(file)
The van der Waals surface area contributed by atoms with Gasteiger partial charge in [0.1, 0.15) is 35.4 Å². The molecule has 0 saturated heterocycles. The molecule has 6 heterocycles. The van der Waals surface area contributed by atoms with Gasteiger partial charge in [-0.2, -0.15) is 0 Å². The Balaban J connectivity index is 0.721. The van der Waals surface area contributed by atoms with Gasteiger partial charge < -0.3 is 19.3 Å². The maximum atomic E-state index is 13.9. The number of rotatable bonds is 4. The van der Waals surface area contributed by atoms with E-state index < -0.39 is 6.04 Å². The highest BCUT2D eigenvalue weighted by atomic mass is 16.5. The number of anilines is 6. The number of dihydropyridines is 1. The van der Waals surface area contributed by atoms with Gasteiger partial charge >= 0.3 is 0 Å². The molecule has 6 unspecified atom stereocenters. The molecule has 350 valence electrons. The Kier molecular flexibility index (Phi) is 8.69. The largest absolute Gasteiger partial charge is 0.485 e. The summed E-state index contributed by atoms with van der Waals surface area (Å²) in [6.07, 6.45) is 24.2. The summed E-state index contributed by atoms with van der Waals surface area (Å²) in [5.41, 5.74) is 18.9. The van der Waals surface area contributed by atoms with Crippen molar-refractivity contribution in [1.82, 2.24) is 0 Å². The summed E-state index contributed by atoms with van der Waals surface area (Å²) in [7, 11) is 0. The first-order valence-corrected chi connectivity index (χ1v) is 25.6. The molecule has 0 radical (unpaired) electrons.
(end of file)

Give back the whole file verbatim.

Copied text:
The van der Waals surface area contributed by atoms with Gasteiger partial charge in [0.1, 0.15) is 35.4 Å². The molecule has 0 saturated heterocycles. The molecule has 6 heterocycles. The van der Waals surface area contributed by atoms with Gasteiger partial charge in [-0.2, -0.15) is 0 Å². The Balaban J connectivity index is 0.721. The van der Waals surface area contributed by atoms with Gasteiger partial charge < -0.3 is 19.3 Å². The maximum atomic E-state index is 13.9. The number of rotatable bonds is 4. The van der Waals surface area contributed by atoms with E-state index < -0.39 is 6.04 Å². The highest BCUT2D eigenvalue weighted by atomic mass is 16.5. The number of anilines is 6. The number of dihydropyridines is 1. The van der Waals surface area contributed by atoms with Gasteiger partial charge >= 0.3 is 0 Å². The molecule has 6 unspecified atom stereocenters. The molecule has 350 valence electrons. The Kier molecular flexibility index (Phi) is 8.69. The largest absolute Gasteiger partial charge is 0.485 e. The summed E-state index contributed by atoms with van der Waals surface area (Å²) in [6.07, 6.45) is 24.2. The summed E-state index contributed by atoms with van der Waals surface area (Å²) in [5.41, 5.74) is 18.9. The van der Waals surface area contributed by atoms with Crippen molar-refractivity contribution in [1.82, 2.24) is 0 Å². The summed E-state index contributed by atoms with van der Waals surface area (Å²) in [7, 11) is 0. The first-order valence-corrected chi connectivity index (χ1v) is 25.6. The molecule has 0 radical (unpaired) electrons.